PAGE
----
U.S. Marine sergeants Quirt and Flagg are inveterate romantic rivals on peacetime assignments in China and the Philippines. In 1917, W.W. I brings them to France, where Flagg, now a captain... See full summary »
Young Pud is orphaned and left in the care of his aged grandparents. The boy and his cantankerous old grandfather become inseparable friends. But Gramps is concerned for his grandson's ... See full summary »
Harold S. Bucquet
Mary Magdalene becomes angry when Judas, now a follower of Jesus, won't come to her feast. She goes to see Jesus and becomes repentant. From there the Bible story unfolds through the ... See full summary »
Cecil B. DeMille
After killing her treacherous step-father, a girl tries to escape the country with a young vagabond. She dresses as a boy, they hop freight trains, quarrel with a group of hobos, and steal ... See full summary »
William A. Wellman
A young girl and her father are kicked out of their house by a cruel noblewoman, and the girl's heart is broken when her sweetheart, the noblewoman's son, won't go to Paris with them. After... See full summary »
U.S. Marine sergeants Quirt and Flagg are inveterate romantic rivals on peacetime assignments in China and the Philippines. In 1917, W.W. I brings them to France, where Flagg, now a captain, takes up with flirtatious Charmaine, inn-keeper's daughter. Of course, Quirt has to arrive and spoil his fun. But the harsh realities of war and the threat of a shotgun marriage give the two men a common cause... Written by
Rod Crawford <email@example.com>
Marine buddies Edmund Lowe (as Sergeant Quirt) and Victor McLaglen (as Captain Flagg) carouse through World War I, and eventually become rivals for the affections of sexy Dolores del Rio (as Charmaine de la Cognac). This successful stage comedy-drama became one of the biggest late-term "silent" hits, also making it to several top five lists and winning a "Best Picture" honor from Quigley Publications. The comedy hits a high note when Mr. McLaglen tells new recruits three things not tolerated are, "Running wild with these French dames, getting drunk, and fighting among yourselves." McLaglen's adept at all three, of course...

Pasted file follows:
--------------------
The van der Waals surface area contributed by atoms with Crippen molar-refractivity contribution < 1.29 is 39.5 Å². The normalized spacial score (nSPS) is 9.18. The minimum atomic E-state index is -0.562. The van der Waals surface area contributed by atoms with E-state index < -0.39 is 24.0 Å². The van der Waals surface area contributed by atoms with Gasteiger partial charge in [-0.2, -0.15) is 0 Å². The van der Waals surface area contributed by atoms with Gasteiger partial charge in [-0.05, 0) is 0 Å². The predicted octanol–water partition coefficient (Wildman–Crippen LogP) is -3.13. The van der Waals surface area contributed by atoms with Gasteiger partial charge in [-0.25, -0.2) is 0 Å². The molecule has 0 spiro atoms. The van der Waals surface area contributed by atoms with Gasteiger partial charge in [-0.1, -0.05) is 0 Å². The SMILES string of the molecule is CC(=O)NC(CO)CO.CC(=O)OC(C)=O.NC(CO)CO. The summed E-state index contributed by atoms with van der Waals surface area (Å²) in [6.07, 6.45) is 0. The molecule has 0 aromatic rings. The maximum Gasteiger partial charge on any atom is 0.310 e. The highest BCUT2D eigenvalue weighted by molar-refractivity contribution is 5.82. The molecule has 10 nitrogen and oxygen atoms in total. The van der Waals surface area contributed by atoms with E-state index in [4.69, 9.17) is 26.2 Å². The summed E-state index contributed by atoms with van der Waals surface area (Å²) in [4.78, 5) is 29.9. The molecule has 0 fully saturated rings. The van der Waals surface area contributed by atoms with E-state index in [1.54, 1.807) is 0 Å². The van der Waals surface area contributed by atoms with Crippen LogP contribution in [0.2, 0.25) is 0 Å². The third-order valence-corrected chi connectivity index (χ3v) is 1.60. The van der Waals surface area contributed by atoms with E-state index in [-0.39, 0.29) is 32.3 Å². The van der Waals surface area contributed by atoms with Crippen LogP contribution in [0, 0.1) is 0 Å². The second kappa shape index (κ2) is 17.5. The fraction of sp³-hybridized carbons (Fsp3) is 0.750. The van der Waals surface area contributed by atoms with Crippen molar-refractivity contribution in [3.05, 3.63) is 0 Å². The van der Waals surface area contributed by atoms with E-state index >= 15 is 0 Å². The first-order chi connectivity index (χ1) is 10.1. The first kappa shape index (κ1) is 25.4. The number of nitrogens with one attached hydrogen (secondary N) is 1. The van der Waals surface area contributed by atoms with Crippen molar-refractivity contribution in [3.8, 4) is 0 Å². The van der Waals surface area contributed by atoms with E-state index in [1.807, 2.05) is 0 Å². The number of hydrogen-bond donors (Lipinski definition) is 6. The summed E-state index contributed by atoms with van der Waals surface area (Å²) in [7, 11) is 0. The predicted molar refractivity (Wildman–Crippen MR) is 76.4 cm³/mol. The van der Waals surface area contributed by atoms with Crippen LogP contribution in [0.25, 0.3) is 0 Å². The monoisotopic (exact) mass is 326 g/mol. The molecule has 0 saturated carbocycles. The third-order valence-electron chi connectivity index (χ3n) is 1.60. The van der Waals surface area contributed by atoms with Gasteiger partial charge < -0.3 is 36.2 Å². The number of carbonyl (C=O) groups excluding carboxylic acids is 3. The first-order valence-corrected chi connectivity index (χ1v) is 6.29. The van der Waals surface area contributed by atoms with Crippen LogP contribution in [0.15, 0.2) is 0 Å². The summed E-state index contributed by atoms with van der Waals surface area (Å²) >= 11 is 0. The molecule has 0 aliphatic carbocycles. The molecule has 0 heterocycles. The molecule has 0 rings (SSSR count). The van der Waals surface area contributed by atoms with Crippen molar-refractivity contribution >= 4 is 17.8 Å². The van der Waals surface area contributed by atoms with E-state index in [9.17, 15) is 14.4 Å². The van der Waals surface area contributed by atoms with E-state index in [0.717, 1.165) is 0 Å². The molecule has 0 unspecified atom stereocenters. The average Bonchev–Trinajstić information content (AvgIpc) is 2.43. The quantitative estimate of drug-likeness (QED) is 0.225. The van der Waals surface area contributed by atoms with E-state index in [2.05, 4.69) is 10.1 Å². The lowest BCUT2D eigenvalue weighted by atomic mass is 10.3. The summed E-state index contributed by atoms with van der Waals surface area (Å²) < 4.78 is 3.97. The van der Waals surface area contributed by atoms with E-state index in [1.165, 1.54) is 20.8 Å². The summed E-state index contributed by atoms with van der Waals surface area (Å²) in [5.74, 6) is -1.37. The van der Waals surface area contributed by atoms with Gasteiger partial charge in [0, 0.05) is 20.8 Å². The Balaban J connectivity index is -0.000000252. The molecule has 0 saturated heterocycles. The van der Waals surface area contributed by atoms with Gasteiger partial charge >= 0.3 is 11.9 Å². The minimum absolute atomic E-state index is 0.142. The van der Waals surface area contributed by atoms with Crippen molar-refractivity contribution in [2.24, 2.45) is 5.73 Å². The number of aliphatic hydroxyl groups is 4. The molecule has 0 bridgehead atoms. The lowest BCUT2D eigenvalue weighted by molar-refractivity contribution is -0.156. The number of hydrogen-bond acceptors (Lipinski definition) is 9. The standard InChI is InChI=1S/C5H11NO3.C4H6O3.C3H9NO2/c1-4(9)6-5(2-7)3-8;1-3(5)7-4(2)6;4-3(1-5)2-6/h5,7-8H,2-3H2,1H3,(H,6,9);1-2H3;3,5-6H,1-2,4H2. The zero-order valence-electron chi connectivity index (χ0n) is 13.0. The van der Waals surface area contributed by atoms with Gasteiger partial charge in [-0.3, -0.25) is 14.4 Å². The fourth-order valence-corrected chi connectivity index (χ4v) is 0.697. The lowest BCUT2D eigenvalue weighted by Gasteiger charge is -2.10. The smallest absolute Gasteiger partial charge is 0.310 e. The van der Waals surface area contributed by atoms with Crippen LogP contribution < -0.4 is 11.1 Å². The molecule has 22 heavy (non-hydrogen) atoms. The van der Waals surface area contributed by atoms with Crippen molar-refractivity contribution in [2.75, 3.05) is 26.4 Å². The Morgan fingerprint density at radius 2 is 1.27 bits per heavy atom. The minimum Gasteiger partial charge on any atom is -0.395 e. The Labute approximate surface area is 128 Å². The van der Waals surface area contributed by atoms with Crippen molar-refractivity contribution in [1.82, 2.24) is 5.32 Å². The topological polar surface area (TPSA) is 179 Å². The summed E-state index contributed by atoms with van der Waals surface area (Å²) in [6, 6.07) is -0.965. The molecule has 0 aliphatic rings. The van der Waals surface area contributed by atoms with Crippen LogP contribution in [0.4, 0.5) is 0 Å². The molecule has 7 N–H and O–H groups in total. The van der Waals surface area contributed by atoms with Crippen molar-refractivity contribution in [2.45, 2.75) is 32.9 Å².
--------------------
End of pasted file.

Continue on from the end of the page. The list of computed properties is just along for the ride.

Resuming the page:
Moments later, he dramatically notes, "There's something rotten about a world that's got to be wet down every thirty years with the blood of boys like those..."
Director Raoul Walsh throws the film slightly off pace by increasing the comedy quotient, though he certainly must be admired for his celebration of the female "derriere" and the ability to get animals in camera range. The wild motor-scooter ride seems too slapstick. Like their characters in the original play, the co-stars used some mild vulgarities; at the time, lip readers were shocked. Of the principles, McLaglen received the best notices. Among the supporting actors, "mother's boy" Barry Norton (as Kenneth Lewisohn) was most singled out for praise; you should have no trouble determining why. Production values are excellent.
******* What Price Glory (11/23/26) Raoul Walsh ~ Victor McLaglen, Edmund Lowe, Dolores del Rio, Barry Norton
2 of 2 people found this review helpful.
Was this review helpful to you?